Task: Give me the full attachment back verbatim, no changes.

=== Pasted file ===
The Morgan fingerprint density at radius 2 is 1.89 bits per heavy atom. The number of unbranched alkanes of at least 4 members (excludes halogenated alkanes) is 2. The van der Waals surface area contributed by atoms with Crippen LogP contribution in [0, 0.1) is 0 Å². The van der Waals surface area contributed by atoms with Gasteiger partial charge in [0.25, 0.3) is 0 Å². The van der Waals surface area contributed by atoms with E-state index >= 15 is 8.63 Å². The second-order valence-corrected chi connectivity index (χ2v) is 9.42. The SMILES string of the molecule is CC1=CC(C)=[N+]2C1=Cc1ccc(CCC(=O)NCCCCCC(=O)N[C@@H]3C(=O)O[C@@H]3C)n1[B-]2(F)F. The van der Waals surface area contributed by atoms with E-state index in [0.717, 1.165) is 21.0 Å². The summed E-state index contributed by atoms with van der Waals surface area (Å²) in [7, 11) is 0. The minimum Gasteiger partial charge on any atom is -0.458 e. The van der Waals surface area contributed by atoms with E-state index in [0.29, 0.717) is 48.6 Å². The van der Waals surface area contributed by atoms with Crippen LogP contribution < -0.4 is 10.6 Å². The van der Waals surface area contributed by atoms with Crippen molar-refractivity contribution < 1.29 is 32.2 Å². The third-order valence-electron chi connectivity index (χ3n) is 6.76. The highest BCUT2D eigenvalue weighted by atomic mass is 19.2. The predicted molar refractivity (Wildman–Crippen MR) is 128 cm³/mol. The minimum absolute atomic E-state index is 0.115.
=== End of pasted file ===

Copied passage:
The Morgan fingerprint density at radius 2 is 1.89 bits per heavy atom. The number of unbranched alkanes of at least 4 members (excludes halogenated alkanes) is 2. The van der Waals surface area contributed by atoms with Crippen LogP contribution in [0, 0.1) is 0 Å². The van der Waals surface area contributed by atoms with Gasteiger partial charge in [0.25, 0.3) is 0 Å². The van der Waals surface area contributed by atoms with E-state index >= 15 is 8.63 Å². The second-order valence-corrected chi connectivity index (χ2v) is 9.42. The SMILES string of the molecule is CC1=CC(C)=[N+]2C1=Cc1ccc(CCC(=O)NCCCCCC(=O)N[C@@H]3C(=O)O[C@@H]3C)n1[B-]2(F)F. The van der Waals surface area contributed by atoms with E-state index in [0.717, 1.165) is 21.0 Å². The summed E-state index contributed by atoms with van der Waals surface area (Å²) in [7, 11) is 0. The minimum Gasteiger partial charge on any atom is -0.458 e. The van der Waals surface area contributed by atoms with E-state index in [0.29, 0.717) is 48.6 Å². The van der Waals surface area contributed by atoms with Crippen LogP contribution < -0.4 is 10.6 Å². The van der Waals surface area contributed by atoms with Crippen molar-refractivity contribution < 1.29 is 32.2 Å². The third-order valence-electron chi connectivity index (χ3n) is 6.76. The highest BCUT2D eigenvalue weighted by atomic mass is 19.2. The predicted molar refractivity (Wildman–Crippen MR) is 128 cm³/mol. The minimum absolute atomic E-state index is 0.115.